Jules A, MSN

Specializes in Family Nurse Practitioner.

I used business contacts to find all my own preceptors for both psych and fnp and wouldn't have had it any other way. I learned from physicians who I knew were skilled in facilities where I wanted to work. It was like an extended job interview and I had an offer in hand prior to graduation.

terfernay

Has 5 years experience.

Thank you two for your input. I spoke to a WHNP yesterday who gave me some tips for networking and finding a preceptor. She also reiterated the point that the clinic staff are watching you to see how you might work within their team and may be open to creating a job for someone they feel like can contribute to their clinic which reassured me because I know there typically aren't very many posted WHNP positions. I'm wondering if anyone else can contribute their input to this discussion. Any advice would be welcomed. Thank you!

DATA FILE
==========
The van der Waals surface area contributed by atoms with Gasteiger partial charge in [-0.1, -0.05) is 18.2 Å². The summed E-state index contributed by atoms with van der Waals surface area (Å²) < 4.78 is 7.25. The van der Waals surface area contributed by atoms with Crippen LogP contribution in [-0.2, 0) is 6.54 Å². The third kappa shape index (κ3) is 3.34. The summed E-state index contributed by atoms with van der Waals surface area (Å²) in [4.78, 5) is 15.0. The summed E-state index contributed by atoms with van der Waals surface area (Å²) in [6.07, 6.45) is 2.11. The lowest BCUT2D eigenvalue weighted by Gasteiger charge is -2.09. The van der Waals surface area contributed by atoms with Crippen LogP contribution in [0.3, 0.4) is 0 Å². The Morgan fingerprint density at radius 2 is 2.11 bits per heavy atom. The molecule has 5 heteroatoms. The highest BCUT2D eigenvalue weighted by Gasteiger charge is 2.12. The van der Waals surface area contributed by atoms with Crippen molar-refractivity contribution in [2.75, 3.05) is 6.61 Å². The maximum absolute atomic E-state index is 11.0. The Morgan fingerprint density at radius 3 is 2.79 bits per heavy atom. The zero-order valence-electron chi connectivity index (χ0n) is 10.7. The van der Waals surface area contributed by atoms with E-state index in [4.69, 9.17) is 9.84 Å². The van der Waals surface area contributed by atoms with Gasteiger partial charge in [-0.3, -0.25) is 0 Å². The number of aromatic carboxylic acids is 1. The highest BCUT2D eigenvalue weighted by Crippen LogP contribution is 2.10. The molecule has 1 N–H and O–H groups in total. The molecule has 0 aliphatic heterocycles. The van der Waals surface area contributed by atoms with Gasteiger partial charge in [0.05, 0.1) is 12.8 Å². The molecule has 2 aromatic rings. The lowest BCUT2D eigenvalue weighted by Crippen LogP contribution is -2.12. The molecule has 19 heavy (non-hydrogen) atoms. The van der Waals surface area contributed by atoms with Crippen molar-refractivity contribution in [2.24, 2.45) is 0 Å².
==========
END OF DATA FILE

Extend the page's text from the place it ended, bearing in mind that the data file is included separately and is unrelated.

Finding a preceptor is likely to be difficult, often very difficult, for many reasons.

Decades ago, if you had been an RN for many years, and an MD thought you would make a good NP, they would "sponsor" you, even train you to some degree, hire you, and then of course make a ton of money off you.

Times have changed. Most prospective NP students no longer have lengthy experience as an RN, and some have none. Most do not have solid relationships with providers in their chosen field.

In looking for a preceptor, you are essentially asking a stranger to do you an enormous favor. Their boss has to be on board with it as well, because their productivity will not be 100% with you there.

That being said, persistence is the name of the game. You will simply keep looking until you find someone.

I had relatively little difficulty finding a preceptor for my ANP program. She was a stranger to me. I was always pleasant, polite, and prepared, and I never had any issues with her, or caused any type of trouble. I gave her a gift certificate for a massage when my hours were complete.

Yet, she said she was all done taking students.